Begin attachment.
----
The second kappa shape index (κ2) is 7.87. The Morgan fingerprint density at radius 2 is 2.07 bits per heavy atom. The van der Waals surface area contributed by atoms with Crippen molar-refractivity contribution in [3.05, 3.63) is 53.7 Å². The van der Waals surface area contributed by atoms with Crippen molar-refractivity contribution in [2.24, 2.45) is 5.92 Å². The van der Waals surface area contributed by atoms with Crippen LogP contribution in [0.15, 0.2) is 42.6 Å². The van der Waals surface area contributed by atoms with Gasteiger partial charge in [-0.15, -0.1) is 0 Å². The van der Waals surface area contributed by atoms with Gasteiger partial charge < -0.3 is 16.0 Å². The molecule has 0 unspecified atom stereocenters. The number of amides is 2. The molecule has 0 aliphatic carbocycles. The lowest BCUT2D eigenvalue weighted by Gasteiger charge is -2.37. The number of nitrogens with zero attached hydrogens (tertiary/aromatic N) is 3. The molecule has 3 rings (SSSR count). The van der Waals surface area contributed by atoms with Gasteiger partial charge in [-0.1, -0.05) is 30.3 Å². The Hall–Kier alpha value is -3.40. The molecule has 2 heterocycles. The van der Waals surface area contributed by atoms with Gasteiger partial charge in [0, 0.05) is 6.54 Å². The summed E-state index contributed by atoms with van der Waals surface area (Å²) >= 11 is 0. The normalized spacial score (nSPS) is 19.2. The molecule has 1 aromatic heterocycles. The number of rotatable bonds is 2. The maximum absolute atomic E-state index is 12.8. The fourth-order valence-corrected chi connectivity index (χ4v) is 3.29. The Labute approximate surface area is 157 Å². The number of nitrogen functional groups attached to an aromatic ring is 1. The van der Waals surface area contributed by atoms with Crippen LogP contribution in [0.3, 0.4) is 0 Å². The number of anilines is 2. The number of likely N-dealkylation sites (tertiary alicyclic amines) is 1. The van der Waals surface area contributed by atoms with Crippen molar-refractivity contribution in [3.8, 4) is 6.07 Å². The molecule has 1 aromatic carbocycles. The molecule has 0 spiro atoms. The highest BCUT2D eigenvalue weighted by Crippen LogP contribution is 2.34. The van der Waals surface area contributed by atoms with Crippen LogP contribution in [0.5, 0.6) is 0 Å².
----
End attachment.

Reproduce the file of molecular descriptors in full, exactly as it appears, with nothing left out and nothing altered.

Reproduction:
The second kappa shape index (κ2) is 7.87. The Morgan fingerprint density at radius 2 is 2.07 bits per heavy atom. The van der Waals surface area contributed by atoms with Crippen molar-refractivity contribution in [3.05, 3.63) is 53.7 Å². The van der Waals surface area contributed by atoms with Crippen molar-refractivity contribution in [2.24, 2.45) is 5.92 Å². The van der Waals surface area contributed by atoms with Crippen LogP contribution in [0.15, 0.2) is 42.6 Å². The van der Waals surface area contributed by atoms with Gasteiger partial charge in [-0.15, -0.1) is 0 Å². The van der Waals surface area contributed by atoms with Gasteiger partial charge < -0.3 is 16.0 Å². The molecule has 0 unspecified atom stereocenters. The number of amides is 2. The molecule has 0 aliphatic carbocycles. The lowest BCUT2D eigenvalue weighted by Gasteiger charge is -2.37. The number of nitrogens with zero attached hydrogens (tertiary/aromatic N) is 3. The molecule has 3 rings (SSSR count). The van der Waals surface area contributed by atoms with Gasteiger partial charge in [-0.1, -0.05) is 30.3 Å². The Hall–Kier alpha value is -3.40. The molecule has 2 heterocycles. The van der Waals surface area contributed by atoms with Gasteiger partial charge in [0, 0.05) is 6.54 Å². The summed E-state index contributed by atoms with van der Waals surface area (Å²) >= 11 is 0. The normalized spacial score (nSPS) is 19.2. The molecule has 1 aromatic heterocycles. The number of rotatable bonds is 2. The maximum absolute atomic E-state index is 12.8. The fourth-order valence-corrected chi connectivity index (χ4v) is 3.29. The Labute approximate surface area is 157 Å². The number of nitrogen functional groups attached to an aromatic ring is 1. The van der Waals surface area contributed by atoms with Crippen LogP contribution in [0.3, 0.4) is 0 Å². The number of anilines is 2. The number of likely N-dealkylation sites (tertiary alicyclic amines) is 1. The van der Waals surface area contributed by atoms with Crippen molar-refractivity contribution in [3.8, 4) is 6.07 Å². The molecule has 1 aromatic carbocycles. The molecule has 0 spiro atoms. The highest BCUT2D eigenvalue weighted by Crippen LogP contribution is 2.34. The van der Waals surface area contributed by atoms with Crippen LogP contribution in [0.5, 0.6) is 0 Å².